June 12, 2024


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Interview with Theo Allegretti: Music, like all arts, must elevate us: Video, new CD cover

Jazz interview with jazz pianist and composer Theo Allegretti. An interview by email in writing. 

JazzBluesNews.com: – First, let’s start out with where you grew up, and what got you interested in music. How exactly did your adventure take off? When did you realize that this was a passion you could make a living out of?

Theo Allegretti: – I grew up in a city in southern Italy overlooking the Mediterranean, Taranto. A strange city, with a port and a very important industrial pole, the main Italian military naval base and a past of “Magna Graecia” rich in testimonies. In short, a crossroads of people and contradictions.

My father, a professor of literature and history of art, painter and curator of a small museum, “infected” me with his passion for music: he painted and listened to classical music. Already very young, as my parents told me, I had an obsession with everything that produced a sound and I played it. Even as a child I played guitar and percussion with friends; then, I started taking guitar and piano, classical and jazz lessons with a lot of profit. At the time, however, there weren’t too many school alternatives, so I continued my lessons without going through the classical conservatory which seemed too restrictive to me. Later, I attended jazz masterclasess with Giorgio Gaslini, Enrico Pieranunzi and a series of lessons from the conservatory jazz master Gianni Lenoci.

JBN: – When did you realize that this was a passion you could make a living out of?

TA: – I started doing concerts in my teens and while attending university I earned some money with jingles in a recording studio linked to private radio and TV advertising. There I realized that music could also be an economic resource. However, I have always had my foot in both shoes and have continued other studies as here it has never been easy to live on music alone.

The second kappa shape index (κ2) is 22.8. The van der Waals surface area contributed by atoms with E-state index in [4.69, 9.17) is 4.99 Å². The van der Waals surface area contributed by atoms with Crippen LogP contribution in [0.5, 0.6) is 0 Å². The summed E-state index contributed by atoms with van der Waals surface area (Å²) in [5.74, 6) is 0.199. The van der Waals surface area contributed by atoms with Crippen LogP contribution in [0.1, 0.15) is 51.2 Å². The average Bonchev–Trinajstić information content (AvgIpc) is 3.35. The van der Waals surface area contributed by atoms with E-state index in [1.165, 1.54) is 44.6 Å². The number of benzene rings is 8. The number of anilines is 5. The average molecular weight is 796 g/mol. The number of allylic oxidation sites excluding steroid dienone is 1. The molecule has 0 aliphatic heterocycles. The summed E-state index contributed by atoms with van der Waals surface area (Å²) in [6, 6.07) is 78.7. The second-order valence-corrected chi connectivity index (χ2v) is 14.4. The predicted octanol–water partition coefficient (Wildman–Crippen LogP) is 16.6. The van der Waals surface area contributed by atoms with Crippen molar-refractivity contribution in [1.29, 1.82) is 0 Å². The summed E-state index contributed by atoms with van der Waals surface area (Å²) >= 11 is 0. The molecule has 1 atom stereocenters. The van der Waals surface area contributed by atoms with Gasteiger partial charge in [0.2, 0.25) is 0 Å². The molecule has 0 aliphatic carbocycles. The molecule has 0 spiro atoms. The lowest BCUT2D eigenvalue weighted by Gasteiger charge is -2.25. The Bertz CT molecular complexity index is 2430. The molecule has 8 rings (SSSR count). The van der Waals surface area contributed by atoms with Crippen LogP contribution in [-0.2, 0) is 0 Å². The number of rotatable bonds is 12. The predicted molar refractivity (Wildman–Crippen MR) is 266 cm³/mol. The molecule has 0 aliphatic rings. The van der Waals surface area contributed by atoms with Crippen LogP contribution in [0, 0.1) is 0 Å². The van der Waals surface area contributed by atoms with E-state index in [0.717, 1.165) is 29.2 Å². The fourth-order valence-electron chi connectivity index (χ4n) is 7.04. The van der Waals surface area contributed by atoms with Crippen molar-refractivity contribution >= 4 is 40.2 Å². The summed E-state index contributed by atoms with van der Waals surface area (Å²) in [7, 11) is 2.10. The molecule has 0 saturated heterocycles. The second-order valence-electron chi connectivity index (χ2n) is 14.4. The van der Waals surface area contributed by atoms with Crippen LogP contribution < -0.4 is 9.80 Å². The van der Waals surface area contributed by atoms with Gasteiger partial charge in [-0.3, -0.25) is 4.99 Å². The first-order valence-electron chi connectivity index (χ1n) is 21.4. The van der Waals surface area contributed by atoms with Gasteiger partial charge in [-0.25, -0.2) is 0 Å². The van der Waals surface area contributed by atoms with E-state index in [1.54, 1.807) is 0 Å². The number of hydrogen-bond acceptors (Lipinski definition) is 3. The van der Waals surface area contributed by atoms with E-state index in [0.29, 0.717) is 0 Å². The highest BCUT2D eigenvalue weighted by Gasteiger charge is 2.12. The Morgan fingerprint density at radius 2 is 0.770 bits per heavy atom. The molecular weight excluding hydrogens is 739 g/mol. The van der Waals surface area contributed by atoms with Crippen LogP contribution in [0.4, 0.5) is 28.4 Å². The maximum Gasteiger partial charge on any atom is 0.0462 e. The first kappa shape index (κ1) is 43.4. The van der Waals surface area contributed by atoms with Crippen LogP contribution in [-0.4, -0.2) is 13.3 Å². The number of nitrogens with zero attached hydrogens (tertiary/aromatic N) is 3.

JBN: – How has your sound evolved over time? What have you been doing to find and develop your own sound?

TA: – I have always had a personal approach to the instrument. As a child I was struck by Fred Van Hove and Keith Tippett who played the piano prepared and with an atypical approach (to name but a few). However, I never tried to imitate them, but I was looking for my own way to explore the piano. At the same time, I listened to a huge amount of music, one different from the other, from free to ethnic music, while I went to all the concerts I could. All of this, along with my natural predisposition to play my music, helped me to find my sound.

JBN: – What routine practices or exercises have you developed to maintain and improve your current musical proficiency, in terms of both rhythm and harmony?

TA: – For me it was natural to first practice a free and intuitive improvisation. Then, a practice of instant composition and work on patterns, in a more rational way. Today, I still use a similar method and I use even large sessions of meditation and imagination guided by music.

JBN: – Have you changed through the years? Any charges or overall evolution? And if so why?